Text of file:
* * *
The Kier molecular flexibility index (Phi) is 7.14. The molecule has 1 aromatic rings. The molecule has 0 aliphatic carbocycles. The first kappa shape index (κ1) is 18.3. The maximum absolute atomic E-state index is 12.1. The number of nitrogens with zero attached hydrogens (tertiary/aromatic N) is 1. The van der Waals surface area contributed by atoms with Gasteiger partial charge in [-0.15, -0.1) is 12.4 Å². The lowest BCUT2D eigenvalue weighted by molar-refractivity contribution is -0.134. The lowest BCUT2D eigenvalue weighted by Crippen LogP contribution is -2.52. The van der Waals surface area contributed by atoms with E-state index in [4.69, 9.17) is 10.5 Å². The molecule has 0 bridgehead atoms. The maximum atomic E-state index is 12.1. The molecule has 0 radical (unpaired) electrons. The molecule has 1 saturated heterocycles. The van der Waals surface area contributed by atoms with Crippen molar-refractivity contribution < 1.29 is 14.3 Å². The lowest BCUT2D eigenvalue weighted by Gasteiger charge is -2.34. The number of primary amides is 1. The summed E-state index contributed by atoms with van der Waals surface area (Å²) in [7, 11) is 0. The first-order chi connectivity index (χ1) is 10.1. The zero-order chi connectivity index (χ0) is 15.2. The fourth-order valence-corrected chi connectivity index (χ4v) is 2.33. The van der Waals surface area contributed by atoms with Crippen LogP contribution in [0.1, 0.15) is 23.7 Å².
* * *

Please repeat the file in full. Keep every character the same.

The Kier molecular flexibility index (Phi) is 7.14. The molecule has 1 aromatic rings. The molecule has 0 aliphatic carbocycles. The first kappa shape index (κ1) is 18.3. The maximum absolute atomic E-state index is 12.1. The number of nitrogens with zero attached hydrogens (tertiary/aromatic N) is 1. The van der Waals surface area contributed by atoms with Gasteiger partial charge in [-0.15, -0.1) is 12.4 Å². The lowest BCUT2D eigenvalue weighted by molar-refractivity contribution is -0.134. The lowest BCUT2D eigenvalue weighted by Crippen LogP contribution is -2.52. The van der Waals surface area contributed by atoms with E-state index in [4.69, 9.17) is 10.5 Å². The molecule has 0 bridgehead atoms. The maximum atomic E-state index is 12.1. The molecule has 0 radical (unpaired) electrons. The molecule has 1 saturated heterocycles. The van der Waals surface area contributed by atoms with Crippen molar-refractivity contribution < 1.29 is 14.3 Å². The lowest BCUT2D eigenvalue weighted by Gasteiger charge is -2.34. The number of primary amides is 1. The summed E-state index contributed by atoms with van der Waals surface area (Å²) in [7, 11) is 0. The first-order chi connectivity index (χ1) is 10.1. The zero-order chi connectivity index (χ0) is 15.2. The fourth-order valence-corrected chi connectivity index (χ4v) is 2.33. The van der Waals surface area contributed by atoms with Crippen LogP contribution in [0.1, 0.15) is 23.7 Å².